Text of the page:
“What computer?”, I asked, a bit startled.
“She said she was leaving all of her equipment and I saw she has a nice computer. Can you ask her if I can have her computer for my kids? But don’t tell anyone else that you are asking.” She urged while peering past me into my house (I assume she was checking out my goods too.)
I think I may have turned red with embarrassment for her. Carolina had come on her free time to teach the women how to make jam, she was bringing knowledge and start-up funds to get the project off the ground and now Mari wanted her personal computer? Was she going to ask for the shirt off her back too? How greedy. “I’ve gotta keep my eye on this one”, I thought to myself. Luckily, the other women in the group don’t have the same mentality. I told Mari I would ask about the computer but never did.
Aside from this small uncomfortable incident I left my house with the women overwhelmed with excitement for this new endeavor. What gave me the most pleasure was the fact that this group of women had just come to me to ask “secret” questions about Carolina. It showed me that they would rather come to me to clarify their doubts instead of asking Maria. They trusted me more because they saw me as one of them and this was a huge accomplishment for me as a Peace Corps volunteer.
Fast forward two weeks to yesterday. I met with the group for the first time since we made pastries. Six of the original thirteen had decided to move forward with the venture. We convened at Loyda’s house to make our first batch of jam without Carolina. The idea was to make product to sell locally during the Semana Santa holiday when the area is flush with tourists and Guatemalans from the city. Coconut jam, pineapple jam, mango jam, noni and marinon jam, orange jelly and tamarindo jam. We started at 2PM. The steps are as follows: cut up and blend the fruit, add the sugar and pectin, boil the mixture, fill sanitized jars and repeat. The women worked swiftly in their aprons and hair nets (Carolina taught them some sanitary practices too). By 5:30PM we had 72 jars of jam. During the process I had worked with them to get costs down- how much the fruit, sugar, pectin cost, how much each jar cost, how much wood and gas was used, how many hours of labor etc. After doing all the calculations each jar of jam cost about Q8.50 (approx. $1) to produce. They agreed to sell them each jar for Q13.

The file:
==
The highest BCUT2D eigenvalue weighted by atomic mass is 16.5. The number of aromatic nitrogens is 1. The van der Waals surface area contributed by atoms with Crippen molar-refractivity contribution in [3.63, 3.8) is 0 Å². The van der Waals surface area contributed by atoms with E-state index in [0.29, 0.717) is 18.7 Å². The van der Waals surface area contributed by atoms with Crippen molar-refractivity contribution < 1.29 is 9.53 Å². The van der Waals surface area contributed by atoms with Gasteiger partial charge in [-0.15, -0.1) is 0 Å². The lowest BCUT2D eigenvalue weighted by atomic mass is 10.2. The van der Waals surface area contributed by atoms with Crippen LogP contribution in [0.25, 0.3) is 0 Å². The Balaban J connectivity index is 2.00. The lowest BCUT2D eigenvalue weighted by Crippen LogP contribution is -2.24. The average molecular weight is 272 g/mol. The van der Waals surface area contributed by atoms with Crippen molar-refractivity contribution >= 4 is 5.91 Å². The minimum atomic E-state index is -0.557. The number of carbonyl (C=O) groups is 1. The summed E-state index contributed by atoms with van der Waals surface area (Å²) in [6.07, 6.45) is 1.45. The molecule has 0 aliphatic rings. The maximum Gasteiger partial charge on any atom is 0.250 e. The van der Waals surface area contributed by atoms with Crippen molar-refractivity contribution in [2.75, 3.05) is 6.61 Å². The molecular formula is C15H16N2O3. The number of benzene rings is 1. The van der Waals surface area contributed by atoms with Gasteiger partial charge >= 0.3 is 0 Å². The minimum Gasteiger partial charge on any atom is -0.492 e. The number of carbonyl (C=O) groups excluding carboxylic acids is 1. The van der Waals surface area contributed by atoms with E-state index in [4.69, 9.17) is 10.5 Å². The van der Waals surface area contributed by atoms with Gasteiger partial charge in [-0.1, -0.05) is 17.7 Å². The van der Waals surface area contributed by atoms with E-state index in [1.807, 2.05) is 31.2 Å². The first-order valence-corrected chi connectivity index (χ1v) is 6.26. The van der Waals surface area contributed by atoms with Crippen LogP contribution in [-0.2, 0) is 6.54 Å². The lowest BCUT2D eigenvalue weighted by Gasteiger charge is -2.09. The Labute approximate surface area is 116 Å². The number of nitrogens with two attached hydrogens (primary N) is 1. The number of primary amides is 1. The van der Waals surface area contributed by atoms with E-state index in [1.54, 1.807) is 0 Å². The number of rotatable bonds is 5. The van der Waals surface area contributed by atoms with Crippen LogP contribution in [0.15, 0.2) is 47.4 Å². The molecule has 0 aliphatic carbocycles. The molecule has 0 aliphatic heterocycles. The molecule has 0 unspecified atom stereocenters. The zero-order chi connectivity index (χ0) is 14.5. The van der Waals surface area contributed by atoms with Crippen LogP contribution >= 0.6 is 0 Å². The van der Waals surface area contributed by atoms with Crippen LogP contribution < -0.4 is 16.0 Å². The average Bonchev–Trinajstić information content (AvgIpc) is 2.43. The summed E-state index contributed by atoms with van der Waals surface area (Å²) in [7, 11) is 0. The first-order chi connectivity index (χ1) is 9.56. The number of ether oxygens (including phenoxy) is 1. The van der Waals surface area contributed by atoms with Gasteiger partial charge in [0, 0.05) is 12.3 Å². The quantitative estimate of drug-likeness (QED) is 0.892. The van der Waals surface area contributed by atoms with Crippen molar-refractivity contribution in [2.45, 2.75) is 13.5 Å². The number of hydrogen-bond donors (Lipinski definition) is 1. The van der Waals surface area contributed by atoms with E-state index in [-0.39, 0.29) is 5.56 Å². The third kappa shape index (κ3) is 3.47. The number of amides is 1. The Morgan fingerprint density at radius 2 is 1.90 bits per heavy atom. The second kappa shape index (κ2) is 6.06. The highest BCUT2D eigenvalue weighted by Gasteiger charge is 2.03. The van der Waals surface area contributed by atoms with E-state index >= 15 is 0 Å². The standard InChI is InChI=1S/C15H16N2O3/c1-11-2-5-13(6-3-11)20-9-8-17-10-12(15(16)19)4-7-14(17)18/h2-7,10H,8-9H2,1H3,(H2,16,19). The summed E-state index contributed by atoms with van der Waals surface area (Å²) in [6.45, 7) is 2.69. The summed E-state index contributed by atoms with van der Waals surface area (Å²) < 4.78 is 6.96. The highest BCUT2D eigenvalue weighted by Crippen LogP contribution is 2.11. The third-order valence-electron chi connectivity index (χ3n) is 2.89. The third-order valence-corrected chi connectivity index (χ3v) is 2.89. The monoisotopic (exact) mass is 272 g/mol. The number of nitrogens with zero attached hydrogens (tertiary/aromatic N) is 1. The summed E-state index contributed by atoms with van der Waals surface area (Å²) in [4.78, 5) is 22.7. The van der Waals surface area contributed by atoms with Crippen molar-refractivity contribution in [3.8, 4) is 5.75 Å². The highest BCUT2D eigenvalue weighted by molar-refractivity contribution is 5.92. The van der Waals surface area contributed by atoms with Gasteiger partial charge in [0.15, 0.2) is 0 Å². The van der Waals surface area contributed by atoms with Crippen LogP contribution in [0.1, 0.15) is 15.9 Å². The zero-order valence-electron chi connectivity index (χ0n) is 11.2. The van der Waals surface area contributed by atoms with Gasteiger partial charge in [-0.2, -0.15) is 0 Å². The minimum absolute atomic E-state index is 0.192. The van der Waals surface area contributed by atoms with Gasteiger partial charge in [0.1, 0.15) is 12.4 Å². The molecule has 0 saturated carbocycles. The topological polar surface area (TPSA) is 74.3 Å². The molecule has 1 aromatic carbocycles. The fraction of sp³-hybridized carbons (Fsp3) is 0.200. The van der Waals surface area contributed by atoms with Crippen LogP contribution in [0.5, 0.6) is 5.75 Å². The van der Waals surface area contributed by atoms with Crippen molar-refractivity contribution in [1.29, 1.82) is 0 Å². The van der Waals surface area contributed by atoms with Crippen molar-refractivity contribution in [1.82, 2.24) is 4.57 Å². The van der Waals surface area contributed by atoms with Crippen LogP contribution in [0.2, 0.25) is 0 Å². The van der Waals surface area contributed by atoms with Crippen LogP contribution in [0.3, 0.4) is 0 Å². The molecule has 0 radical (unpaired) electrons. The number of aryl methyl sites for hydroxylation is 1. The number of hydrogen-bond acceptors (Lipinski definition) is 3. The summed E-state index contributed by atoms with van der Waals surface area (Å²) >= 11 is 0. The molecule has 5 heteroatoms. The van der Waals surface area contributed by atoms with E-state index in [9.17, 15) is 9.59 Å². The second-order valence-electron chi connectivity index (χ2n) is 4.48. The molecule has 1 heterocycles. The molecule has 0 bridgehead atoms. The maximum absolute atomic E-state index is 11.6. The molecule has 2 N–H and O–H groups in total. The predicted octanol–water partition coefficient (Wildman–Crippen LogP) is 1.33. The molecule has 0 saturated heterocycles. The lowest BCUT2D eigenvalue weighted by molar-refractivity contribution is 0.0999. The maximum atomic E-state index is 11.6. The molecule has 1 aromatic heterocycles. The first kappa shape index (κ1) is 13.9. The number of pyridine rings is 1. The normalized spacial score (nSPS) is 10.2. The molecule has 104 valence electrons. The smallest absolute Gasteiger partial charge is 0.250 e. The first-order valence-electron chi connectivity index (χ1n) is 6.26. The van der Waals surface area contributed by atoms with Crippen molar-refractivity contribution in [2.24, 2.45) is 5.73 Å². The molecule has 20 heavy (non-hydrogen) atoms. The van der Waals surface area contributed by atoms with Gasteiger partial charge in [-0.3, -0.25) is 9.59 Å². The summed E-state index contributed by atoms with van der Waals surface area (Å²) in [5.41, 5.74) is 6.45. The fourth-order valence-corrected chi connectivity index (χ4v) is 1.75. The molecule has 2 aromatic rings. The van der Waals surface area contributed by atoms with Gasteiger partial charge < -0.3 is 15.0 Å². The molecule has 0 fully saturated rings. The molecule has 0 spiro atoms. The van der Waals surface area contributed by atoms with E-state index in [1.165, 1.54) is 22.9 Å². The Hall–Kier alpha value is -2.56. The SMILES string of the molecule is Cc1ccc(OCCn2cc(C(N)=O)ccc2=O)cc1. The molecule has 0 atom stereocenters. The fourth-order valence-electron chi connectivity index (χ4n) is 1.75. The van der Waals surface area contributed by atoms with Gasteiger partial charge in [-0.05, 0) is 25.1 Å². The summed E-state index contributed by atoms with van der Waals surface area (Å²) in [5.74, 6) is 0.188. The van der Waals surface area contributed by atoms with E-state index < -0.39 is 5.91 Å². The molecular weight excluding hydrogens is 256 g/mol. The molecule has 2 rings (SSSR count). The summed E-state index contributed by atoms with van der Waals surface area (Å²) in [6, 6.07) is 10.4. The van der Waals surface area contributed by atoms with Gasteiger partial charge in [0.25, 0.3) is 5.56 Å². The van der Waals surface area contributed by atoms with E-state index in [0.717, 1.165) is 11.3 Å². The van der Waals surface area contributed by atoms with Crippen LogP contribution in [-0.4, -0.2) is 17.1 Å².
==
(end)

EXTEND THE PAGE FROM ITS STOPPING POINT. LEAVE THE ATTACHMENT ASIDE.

After clean-up the women decided to make their group official by voting in the directors. They first asked if i’d be president. Flattering yes, but I gladly declined, saying that I couldn’t be on the board but that I will be their “volunteer”. They chose Loyda as president. There were five of them left and they still needed to appoint vice president, secretary and treasurer. No one else wanted a position. They had to draw titles out of a hat to fill the remaining seats. I cautioned them that they should elect someone who understands math to be the treasurer and someone that can write to be the secretary. Some titles were traded and the board was finalized. As their volunteer, I have been tasked with making the labels before their first sales route on Saturday. So I taught myself how to use indesign and whipped up the above label last night (notice the bouganvilleas- little personal touch).
As I was leaving Loyda’s house I told the women that I wanted to buy a jar of mango, one of tamarindo and another of coconut jam. I explained with a smile, “ Not only will I be your volunteer but I’ll also be your best customer.”